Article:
James Ostrow, Ph.D.Vice President for Academic Affairs; Professor of Sociology
Office: 70 Maple Street
Department: Social Sciences
Degrees: Ph.D., Boston University; M.Ed., Boston University; B.A., Johnston College, University of Redlands
Jim Ostrow’s principal scholarly interests lie within the intersection of social theory, continental philosophy, and American pragmatist philosophy. He is the author of Social Sensitivity: A Study of Habit and Experience (State University of New York Press) and Cultivating the Sociological Imagination: Concepts and Models for Service-Learning in Sociology with Garry Hesser and Sandra Enos (American Association of Higher Education). He has written articles in sociological theory, qualitative research, educational philosophy, and educational research methods, appearing in such journals as Sociological Perspectives, Human Studies, Qualitative Sociology, Perspectives, International Journal for Qualitative Studies in Education, and NSEE Quarterly.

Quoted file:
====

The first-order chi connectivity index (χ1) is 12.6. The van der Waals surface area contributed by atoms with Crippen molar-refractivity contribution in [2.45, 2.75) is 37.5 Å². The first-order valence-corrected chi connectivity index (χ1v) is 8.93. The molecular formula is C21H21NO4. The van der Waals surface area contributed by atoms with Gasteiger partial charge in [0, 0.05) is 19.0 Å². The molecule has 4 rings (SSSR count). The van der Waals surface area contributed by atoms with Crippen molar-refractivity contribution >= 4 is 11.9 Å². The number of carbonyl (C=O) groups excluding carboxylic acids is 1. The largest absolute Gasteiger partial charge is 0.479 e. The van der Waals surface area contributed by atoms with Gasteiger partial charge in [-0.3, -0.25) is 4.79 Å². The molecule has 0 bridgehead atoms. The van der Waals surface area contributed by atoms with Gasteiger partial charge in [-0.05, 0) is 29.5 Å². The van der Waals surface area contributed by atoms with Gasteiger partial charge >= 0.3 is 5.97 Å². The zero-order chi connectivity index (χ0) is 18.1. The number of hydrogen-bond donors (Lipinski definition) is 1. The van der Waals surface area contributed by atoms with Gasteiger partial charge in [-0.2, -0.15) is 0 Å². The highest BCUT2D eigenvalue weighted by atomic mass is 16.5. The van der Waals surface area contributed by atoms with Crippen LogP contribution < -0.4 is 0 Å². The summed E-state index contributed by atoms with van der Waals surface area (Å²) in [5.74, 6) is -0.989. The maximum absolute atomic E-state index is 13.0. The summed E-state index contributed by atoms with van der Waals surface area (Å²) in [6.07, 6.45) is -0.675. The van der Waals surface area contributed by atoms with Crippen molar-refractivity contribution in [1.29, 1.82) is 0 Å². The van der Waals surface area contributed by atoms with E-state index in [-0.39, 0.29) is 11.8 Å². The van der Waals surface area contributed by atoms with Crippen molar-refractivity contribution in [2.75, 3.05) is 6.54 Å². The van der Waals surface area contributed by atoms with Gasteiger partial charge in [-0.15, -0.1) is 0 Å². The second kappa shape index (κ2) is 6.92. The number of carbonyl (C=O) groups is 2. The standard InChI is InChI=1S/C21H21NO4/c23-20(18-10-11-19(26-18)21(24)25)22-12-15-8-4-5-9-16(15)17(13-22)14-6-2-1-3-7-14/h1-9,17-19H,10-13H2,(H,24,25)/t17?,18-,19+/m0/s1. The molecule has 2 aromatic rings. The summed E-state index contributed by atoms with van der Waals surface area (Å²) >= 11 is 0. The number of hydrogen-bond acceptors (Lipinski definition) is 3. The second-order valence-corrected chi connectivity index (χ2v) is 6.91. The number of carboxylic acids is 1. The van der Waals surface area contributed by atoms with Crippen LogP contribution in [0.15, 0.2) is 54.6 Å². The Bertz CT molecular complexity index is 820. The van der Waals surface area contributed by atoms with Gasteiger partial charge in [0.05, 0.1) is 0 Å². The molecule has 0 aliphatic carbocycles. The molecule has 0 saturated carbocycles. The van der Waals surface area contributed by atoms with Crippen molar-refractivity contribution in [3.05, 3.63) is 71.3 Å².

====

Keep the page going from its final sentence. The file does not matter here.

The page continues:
Prior to his position at Lasell College, Jim Ostrow served as Director of Academic Affairs/Chief Academic Officer of Penn State University, Fayette Campus, and before that was Director of the Bentley College Service-Learning Center and Chairperson of Bentley College’s Department of Behavioral Sciences. He was Review Editor for the journal Human Studies, and he has served on the Steering Committee for “Project Connect,” a HUD funded collaborative providing voice mail service to homeless people in the Boston area. He is a member of the Board of Directors of The Second Step (an organization providing transitional housing and supportive services for survivors of domestic violence)."
What is your teaching philosophy for Lasell courses?
“Nothing matters to me more than converting subject matter into a perspective on the world for my students, a perspective they are driven to have and use toward positive change in the world. Students acquiring and proving that they know certain information is unimportant to me if I haven’t succeeded in affecting this conversion. I find that there is no better way to succeed in this way than collaborating with students on activities and projects where we are actually using ideas and methods of exploration in creative ways leading to actual discoveries.”